Sweet smelling Mock orange.

Philadelphus coronarius
pic: Esther

Twenty years ago when we moved to Knysna I brought along a very small Mock orange, now after all these years it has grown into a handsome monster.  For the last two years we had no flowers due to the devastating fire of 2017, however this year it is splendid.

As the “mock” in its name suggests, mock orange is not a true orange. But the citrus smell of its blossoms, just like the orange jasmine plant  is enough to invite comparison and inspire the common name. In the world of common plant names, “false” typically indicates that one plant is similar in some way to another while being, nonetheless, botanically distinct from it.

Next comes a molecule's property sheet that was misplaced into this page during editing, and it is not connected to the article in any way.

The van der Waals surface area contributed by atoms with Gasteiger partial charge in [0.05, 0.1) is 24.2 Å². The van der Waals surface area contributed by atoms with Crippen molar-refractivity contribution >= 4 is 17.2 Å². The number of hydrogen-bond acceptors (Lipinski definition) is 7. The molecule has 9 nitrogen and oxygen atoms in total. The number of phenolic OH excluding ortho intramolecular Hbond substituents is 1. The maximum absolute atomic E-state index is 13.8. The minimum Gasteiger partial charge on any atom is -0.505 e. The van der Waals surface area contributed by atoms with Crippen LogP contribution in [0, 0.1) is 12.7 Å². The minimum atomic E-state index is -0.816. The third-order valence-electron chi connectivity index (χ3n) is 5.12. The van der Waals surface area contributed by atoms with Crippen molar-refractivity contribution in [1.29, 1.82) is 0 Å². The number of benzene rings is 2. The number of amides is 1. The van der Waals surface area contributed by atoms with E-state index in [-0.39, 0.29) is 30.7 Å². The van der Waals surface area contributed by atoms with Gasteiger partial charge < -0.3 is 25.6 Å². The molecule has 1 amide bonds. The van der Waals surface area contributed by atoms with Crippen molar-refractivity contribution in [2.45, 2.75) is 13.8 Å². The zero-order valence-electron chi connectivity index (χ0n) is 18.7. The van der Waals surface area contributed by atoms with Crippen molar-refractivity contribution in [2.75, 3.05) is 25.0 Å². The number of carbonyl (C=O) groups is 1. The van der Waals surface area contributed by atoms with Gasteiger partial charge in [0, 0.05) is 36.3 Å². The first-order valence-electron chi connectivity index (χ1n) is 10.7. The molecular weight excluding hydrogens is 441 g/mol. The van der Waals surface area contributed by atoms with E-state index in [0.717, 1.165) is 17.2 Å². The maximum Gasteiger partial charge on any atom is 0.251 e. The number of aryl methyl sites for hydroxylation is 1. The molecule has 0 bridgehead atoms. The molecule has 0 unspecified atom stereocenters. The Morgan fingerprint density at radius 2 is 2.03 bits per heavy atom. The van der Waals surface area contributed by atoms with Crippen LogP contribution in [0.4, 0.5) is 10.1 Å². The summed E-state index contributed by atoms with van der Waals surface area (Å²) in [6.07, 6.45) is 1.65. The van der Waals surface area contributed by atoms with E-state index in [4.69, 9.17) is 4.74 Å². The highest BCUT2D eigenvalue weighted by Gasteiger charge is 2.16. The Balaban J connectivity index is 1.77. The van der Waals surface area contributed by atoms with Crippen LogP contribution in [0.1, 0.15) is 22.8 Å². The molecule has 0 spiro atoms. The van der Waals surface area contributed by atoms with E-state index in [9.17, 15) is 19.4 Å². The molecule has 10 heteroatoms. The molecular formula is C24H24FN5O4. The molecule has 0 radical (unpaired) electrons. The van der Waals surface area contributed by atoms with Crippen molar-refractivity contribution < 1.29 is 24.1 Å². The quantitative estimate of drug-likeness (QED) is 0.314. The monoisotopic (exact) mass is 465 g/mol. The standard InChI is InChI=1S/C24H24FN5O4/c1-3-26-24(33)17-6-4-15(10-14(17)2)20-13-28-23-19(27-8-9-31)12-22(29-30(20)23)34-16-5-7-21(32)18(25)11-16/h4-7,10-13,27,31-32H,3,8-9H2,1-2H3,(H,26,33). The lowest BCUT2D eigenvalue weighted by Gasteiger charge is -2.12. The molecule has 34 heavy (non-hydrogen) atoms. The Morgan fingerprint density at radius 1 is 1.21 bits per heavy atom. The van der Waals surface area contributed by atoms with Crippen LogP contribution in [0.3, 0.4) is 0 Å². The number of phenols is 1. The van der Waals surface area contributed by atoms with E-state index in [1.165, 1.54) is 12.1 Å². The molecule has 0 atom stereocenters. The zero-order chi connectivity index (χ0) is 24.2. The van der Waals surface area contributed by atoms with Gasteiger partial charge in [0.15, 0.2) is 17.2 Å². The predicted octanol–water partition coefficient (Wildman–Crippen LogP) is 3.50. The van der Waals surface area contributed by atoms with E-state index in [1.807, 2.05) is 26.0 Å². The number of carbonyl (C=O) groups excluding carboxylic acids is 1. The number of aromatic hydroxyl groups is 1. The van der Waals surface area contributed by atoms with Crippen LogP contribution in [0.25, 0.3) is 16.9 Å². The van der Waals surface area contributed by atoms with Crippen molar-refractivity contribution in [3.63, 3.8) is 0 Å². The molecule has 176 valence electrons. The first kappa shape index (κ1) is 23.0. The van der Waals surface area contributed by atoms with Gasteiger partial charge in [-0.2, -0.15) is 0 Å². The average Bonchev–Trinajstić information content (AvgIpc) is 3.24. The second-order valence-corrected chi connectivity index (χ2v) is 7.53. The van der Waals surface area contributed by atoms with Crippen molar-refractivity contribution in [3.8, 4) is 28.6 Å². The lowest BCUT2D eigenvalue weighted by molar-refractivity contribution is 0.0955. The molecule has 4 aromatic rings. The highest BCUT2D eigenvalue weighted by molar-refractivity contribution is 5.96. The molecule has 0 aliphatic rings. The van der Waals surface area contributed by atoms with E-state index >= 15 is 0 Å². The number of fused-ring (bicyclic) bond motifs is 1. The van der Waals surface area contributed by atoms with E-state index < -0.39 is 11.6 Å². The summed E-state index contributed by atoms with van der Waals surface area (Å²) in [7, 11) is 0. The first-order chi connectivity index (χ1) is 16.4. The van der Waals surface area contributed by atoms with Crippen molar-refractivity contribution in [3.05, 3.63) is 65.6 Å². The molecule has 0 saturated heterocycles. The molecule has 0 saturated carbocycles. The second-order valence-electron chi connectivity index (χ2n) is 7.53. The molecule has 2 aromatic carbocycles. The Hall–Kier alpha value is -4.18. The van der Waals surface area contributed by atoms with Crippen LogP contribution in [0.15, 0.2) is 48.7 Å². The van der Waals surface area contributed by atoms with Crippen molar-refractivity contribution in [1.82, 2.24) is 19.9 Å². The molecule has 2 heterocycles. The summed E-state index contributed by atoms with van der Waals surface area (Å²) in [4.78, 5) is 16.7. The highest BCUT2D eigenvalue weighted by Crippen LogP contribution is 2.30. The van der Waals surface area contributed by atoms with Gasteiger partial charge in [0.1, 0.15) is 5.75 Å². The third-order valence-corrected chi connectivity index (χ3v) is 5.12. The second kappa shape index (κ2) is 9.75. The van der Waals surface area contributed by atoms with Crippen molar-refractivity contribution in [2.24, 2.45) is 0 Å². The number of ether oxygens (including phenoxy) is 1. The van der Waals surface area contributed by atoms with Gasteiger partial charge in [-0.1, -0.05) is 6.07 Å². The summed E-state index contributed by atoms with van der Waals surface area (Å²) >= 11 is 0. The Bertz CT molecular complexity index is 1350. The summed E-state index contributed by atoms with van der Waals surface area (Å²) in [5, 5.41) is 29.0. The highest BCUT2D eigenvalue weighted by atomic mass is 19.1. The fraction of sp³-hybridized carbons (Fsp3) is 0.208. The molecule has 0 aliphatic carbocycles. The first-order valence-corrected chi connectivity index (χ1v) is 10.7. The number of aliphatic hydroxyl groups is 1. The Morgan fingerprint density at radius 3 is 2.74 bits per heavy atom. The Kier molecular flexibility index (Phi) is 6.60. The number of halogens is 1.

It is very free flowering, clothed with a profusion of extremely fragrant, creamy white cup-shaped single flowers in late spring.  It thrives in dry soil, is suitable for sun or shade, can grow in heavy clay and nutritionally poor soils. Use compost, bark humus, or manure when planting mock orange. In late spring, you can add more compost around the plant. Do not use a nitrogen-rich fertilizer. It can significantly increase leaf growth, which will hinder, or even stop, blossom growth.

The flowers last well in a vase provided that it has been conditioned before arranging.

 

 

Philadelphus coronarius (sweet mock-orange, English dogwood) is a species of flowering plant in the family Hydrangaceae, native to Southern Europe.

It attracts a range of insects but is especially loved by bees and butterflies.

Named for a Greek king of Egypt; also means brotherly love fil-uh-DEL-fuss
Crown, wreath or garland kor-oh-NAR-ee-us